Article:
(Awesome ghost story and still my favorite St. James novel.)

Happy Reading!

Saturday, September 25, 2021

Miss Pym Disposes by Josephine Tey

 "Miss Pym stopped breathing and stared in unbelieving fascination. No really, did any college, however physical and hearty, begin the day at half-past five! Anything was possible, of course, in a community which had use for neither bedside table nor bedside lamps, but--half-past five!"
Miss Lucy Pym, bestselling author of a book on psychology, has come to Leys Physical Training College in England to give a guest lecture. She doesn't intend to stay long, but the fresh-faced vitality and enthusiasm of the girls intrigues her. And when the seniors invite her to Sunday tea, she agrees to stay a little longer, thinking to enjoy their wholesome society.
"But I remind you that it is their last term, this. And so everything is e-norrrmously exaggerated. Everyone is just the least little bit insane. If a student is frightened by nature, then she is a thousand times more frightened this term. ... It is not a normal life they lead. You cannot expect them to be normal."
And when a terrible accident happens at the college, Miss Pym finds herself in a terrible dilemma -- does she reveal to the headmistress her suspicions that it wasn't an accident after all, or does she keep them to herself?

The mystery part of this novel only comes into play the last sixty pages. The majority of the book concerns Miss Pym's interactions with the staff and the senior girls at the college, and her observations of their fears, hopes, and jealousies. Good thing I like that private college setting! And Lucy Pym? She's delightful. There is an old-fashioned feel to this one, which makes sense since it was published in 1947, but I didn't mind that either. It's an introspective novel, with more personal interactions than any real action, but it does have a nice twist at the end. This is the first Josephine Tey book that I've read (which makes it perfect to fill my Classic by a New-To-You Author in Karen's Back to the Classics Challenge), but it won't be my last.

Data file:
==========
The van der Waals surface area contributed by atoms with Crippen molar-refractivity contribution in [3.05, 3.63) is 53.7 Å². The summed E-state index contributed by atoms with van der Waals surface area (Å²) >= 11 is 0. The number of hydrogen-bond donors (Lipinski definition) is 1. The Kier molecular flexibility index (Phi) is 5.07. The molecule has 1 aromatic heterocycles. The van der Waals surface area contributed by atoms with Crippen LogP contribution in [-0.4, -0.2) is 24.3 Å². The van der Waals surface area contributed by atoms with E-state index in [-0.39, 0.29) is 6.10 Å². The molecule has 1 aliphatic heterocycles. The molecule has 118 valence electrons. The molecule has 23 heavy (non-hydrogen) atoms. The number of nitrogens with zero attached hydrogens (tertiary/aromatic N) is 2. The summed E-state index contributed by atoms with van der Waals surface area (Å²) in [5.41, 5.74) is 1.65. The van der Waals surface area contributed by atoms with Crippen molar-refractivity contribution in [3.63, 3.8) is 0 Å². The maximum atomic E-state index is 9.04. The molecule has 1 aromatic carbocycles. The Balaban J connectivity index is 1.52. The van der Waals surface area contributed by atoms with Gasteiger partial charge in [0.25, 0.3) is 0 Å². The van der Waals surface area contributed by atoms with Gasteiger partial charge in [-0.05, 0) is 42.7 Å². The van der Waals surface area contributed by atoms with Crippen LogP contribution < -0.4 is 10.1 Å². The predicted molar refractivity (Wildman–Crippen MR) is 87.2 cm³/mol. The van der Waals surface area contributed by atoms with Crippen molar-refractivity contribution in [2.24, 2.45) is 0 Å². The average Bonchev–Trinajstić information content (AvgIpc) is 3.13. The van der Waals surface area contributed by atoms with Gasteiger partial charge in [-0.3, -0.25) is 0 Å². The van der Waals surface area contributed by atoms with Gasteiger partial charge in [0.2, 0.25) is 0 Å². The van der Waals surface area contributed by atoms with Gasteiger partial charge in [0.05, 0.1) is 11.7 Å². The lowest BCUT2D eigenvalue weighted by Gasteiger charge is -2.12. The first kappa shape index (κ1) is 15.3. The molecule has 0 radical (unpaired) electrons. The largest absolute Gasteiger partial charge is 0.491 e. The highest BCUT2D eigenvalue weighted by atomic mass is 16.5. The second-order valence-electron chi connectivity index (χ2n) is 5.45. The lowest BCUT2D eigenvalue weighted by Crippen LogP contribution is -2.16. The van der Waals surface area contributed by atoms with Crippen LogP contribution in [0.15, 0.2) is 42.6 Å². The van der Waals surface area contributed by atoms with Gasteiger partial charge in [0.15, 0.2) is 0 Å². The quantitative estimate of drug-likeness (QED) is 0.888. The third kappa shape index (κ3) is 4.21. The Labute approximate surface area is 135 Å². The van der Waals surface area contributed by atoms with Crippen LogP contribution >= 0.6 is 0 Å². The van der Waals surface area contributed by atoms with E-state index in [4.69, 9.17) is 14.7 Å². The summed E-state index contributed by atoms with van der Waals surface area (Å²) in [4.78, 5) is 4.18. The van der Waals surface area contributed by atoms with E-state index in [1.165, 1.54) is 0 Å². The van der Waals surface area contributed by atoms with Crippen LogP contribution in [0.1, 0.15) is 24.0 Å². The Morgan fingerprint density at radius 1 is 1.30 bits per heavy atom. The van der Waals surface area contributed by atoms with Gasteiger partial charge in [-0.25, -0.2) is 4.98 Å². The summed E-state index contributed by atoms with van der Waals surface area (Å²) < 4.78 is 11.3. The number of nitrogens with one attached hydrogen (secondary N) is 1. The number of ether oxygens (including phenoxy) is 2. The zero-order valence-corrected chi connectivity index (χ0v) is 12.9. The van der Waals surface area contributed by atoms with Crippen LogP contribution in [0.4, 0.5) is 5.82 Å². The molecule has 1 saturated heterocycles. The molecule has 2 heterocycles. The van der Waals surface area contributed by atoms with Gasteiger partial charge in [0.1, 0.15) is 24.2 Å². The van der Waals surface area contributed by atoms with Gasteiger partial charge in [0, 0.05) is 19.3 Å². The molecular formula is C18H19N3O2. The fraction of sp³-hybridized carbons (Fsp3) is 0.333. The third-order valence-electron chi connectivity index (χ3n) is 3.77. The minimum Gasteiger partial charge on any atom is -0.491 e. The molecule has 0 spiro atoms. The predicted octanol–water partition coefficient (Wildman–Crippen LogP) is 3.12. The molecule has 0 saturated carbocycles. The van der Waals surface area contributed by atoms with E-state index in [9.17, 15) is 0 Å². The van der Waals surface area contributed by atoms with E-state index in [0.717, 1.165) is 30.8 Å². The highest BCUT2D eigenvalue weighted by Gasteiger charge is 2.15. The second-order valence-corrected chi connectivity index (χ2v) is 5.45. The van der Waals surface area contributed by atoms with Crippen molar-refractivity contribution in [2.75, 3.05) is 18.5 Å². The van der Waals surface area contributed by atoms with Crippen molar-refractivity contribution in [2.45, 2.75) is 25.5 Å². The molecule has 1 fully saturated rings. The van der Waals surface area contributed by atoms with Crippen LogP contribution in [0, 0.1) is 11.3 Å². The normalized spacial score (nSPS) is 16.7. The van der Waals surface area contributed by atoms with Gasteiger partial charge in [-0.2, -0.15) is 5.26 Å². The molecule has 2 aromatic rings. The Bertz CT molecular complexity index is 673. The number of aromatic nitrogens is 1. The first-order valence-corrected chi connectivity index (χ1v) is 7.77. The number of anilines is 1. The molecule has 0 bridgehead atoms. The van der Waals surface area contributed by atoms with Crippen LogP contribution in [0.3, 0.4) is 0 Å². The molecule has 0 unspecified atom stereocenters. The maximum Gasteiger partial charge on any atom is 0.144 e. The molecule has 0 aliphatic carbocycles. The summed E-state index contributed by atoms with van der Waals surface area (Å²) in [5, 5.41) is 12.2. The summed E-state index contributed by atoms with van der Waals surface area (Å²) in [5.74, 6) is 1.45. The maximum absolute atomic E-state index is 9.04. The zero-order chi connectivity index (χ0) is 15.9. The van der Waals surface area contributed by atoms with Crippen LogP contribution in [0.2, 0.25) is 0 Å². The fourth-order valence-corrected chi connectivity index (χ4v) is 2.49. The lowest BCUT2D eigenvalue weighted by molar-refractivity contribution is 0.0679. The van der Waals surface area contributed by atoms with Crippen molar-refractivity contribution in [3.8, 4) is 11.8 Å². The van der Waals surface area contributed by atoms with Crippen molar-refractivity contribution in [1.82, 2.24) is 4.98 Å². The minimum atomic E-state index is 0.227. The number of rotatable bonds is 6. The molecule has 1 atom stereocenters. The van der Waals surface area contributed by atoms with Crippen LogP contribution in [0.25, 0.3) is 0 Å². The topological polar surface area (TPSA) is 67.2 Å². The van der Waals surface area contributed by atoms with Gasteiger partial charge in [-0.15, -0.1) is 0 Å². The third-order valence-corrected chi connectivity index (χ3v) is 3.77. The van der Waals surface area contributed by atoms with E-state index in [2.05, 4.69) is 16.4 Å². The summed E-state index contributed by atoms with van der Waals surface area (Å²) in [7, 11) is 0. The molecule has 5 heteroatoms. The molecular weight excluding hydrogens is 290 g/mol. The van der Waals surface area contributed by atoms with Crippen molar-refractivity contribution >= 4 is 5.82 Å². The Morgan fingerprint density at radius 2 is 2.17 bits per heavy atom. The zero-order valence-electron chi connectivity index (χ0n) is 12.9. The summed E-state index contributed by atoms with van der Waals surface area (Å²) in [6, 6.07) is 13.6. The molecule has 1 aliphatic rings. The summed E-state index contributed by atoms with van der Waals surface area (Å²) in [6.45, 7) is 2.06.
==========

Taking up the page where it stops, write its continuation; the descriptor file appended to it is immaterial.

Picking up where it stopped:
Happy Reading!


Wednesday, September 22, 2021

The Siren Saves the Billionaire by Kristen Painter

"Welcome to Nocturne Falls, the town where Halloween is celebrated 365 days a year. The tourists think it's all a show: the vampires, the werewolves, the witches, the occasional gargoyle flying through the sky. But the supernaturals populating the town know better. Living in Nocturne Falls means being yourself. Fangs and all."


I love Kristen Painter's Nocturne Falls series. There's nothing dark in these books. Each paranormal romance has fun magic, lots of humor, and a happy ending. The town is populated with a few humans and many vampires, werewolves, witches, gargoyles, Fae, and even a dragon. Undrea Seeley is a mermaid. She creates custom aquariums for people and she's just been hired to install a very large fish tank in tech billionaire Ethan Edmond's new house. 

She's attracted to Ethan right away, but that might be because of her mer-magic and an accidental kiss they share. After all, Ethan has a girlfriend (who claims to be his fiancèe), and Nina is not going to let Ethan go without a fight. She'll even use her own dark magic to keep him. But Undrea is determined to save Ethan from Nina...and protect him from her own magic, too. She'll just need a little help from Ethan's hairless cat, Bowie, and a few witch friends in order to do it.